7.5: Relative Stabilities of Alkenes
The relative stability of alkenes can be determined by comparing their heats of hydrogenation. The lower heat of hydrogenation indicates the more stable alkene. The three main factors determining the relative stability of alkenes are i) the number of substituents attached to the double-bond carbon atoms, ii) hyperconjugation, and iii) the stereochemistry of the double bond.
- Number of substituents across the double bond: An alkene with two smaller substituents is more stable than its isomer having one large substituent. For example, 2-butene is more stable compared to 1-butene. The highly substituted alkenes have a higher ratio of sp2–sp3 bonds, which are lower in energy and are stronger as compared to the sp3–sp3 bonds. Thus, a tetrasubstituted alkene is more stable than a tri-, di-, or monosubstituted alkene.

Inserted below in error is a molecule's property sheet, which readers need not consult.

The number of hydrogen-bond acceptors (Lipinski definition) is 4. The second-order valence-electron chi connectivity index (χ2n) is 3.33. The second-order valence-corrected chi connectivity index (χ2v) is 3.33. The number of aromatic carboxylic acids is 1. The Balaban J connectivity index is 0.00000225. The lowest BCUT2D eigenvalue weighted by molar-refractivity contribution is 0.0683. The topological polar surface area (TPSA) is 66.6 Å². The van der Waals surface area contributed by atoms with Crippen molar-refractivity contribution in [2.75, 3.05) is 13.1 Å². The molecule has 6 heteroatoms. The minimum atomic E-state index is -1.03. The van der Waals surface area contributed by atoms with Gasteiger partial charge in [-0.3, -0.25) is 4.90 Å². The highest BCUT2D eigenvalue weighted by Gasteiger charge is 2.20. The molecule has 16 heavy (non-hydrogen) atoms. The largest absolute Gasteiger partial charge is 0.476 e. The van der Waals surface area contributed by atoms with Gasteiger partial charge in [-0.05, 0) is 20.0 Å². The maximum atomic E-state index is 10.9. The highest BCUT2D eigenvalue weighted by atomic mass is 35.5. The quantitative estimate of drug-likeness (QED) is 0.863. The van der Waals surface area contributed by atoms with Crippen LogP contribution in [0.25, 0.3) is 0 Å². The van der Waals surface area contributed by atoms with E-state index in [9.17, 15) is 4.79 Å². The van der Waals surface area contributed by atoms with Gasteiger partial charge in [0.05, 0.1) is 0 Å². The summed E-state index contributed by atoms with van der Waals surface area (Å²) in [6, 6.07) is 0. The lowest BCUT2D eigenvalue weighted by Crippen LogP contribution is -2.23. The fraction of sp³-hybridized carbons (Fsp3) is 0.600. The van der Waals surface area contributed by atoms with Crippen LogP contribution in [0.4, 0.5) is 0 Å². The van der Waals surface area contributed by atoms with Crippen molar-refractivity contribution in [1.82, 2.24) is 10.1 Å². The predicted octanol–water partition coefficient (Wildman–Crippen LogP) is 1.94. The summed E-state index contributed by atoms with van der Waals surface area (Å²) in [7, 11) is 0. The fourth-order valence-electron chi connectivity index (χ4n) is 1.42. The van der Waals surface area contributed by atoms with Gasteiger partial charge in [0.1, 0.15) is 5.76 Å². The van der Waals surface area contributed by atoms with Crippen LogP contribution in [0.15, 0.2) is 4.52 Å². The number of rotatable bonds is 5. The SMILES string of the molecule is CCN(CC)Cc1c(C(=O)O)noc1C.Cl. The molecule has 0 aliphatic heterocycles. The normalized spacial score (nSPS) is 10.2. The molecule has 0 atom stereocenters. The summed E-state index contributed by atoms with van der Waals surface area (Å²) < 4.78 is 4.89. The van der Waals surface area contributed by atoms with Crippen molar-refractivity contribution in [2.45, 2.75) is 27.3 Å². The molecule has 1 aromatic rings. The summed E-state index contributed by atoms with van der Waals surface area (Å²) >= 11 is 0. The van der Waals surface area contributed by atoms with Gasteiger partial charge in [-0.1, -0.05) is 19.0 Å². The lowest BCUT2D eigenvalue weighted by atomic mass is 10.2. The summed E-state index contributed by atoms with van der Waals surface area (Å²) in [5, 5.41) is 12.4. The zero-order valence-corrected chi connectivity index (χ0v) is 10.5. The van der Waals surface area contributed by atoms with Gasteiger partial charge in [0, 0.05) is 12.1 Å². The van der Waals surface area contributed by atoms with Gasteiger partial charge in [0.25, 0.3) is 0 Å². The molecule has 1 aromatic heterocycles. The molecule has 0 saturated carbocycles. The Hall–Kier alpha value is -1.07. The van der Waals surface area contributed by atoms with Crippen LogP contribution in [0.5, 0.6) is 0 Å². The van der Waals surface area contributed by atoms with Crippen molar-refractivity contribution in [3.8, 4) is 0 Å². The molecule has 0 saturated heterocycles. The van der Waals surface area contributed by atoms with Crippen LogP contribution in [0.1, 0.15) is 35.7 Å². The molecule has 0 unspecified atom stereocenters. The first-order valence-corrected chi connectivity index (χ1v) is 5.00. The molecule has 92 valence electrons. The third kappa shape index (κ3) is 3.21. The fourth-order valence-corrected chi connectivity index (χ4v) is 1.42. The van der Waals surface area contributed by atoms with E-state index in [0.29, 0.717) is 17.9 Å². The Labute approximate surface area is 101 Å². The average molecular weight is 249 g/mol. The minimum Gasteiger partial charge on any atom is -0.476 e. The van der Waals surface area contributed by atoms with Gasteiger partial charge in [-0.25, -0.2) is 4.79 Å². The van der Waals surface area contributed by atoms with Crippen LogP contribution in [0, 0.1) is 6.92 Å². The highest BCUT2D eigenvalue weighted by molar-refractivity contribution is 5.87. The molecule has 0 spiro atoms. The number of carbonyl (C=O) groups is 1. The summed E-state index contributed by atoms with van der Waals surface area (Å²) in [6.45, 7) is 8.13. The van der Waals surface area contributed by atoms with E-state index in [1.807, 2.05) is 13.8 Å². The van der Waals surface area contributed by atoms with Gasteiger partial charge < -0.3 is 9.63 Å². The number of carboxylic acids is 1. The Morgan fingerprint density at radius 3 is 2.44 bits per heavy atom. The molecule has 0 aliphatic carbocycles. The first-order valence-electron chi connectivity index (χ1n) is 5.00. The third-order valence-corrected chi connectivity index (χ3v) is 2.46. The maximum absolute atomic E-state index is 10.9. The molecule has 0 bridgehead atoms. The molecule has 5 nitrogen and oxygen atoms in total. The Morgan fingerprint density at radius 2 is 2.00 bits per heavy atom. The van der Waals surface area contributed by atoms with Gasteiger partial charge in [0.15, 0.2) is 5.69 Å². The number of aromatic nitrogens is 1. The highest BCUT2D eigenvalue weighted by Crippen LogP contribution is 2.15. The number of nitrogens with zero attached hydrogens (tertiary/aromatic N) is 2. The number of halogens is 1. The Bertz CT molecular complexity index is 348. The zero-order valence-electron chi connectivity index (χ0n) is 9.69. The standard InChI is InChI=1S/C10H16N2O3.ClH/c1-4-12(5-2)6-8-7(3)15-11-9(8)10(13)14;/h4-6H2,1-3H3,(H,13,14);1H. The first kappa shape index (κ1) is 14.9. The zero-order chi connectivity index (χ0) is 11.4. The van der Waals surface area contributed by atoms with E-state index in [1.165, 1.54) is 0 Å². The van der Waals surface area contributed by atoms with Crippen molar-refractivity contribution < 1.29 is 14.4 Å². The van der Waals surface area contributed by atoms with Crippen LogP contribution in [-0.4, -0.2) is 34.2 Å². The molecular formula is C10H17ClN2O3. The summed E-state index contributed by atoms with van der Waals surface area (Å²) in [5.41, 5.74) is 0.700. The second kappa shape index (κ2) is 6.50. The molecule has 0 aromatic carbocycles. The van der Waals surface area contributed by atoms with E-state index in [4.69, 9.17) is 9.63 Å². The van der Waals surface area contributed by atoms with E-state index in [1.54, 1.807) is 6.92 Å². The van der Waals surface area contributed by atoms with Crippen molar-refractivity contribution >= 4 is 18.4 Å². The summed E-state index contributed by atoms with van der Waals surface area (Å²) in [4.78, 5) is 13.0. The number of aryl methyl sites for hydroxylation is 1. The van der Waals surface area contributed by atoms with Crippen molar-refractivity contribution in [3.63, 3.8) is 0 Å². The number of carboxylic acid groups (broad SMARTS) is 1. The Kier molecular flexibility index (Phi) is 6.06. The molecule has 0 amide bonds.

- Hyperconjugation: Hyperconjugation is a stabilizing interaction of the delocalized electron density between the carbon–carbon π bond and the adjacent carbon–hydrogen σ bonds on the substituent. Thus, a higher number of alkyl substituents across the double bond suggests greater hyperconjugation, resulting in a more stable alkene.
- Stereochemistry: The spatial arrangement of the substituents also contributes to the stability of alkenes. The cis isomer exhibits steric strain because of the crowding of the substituents on the same side of the double bond and therefore is less stable compared to the trans isomer.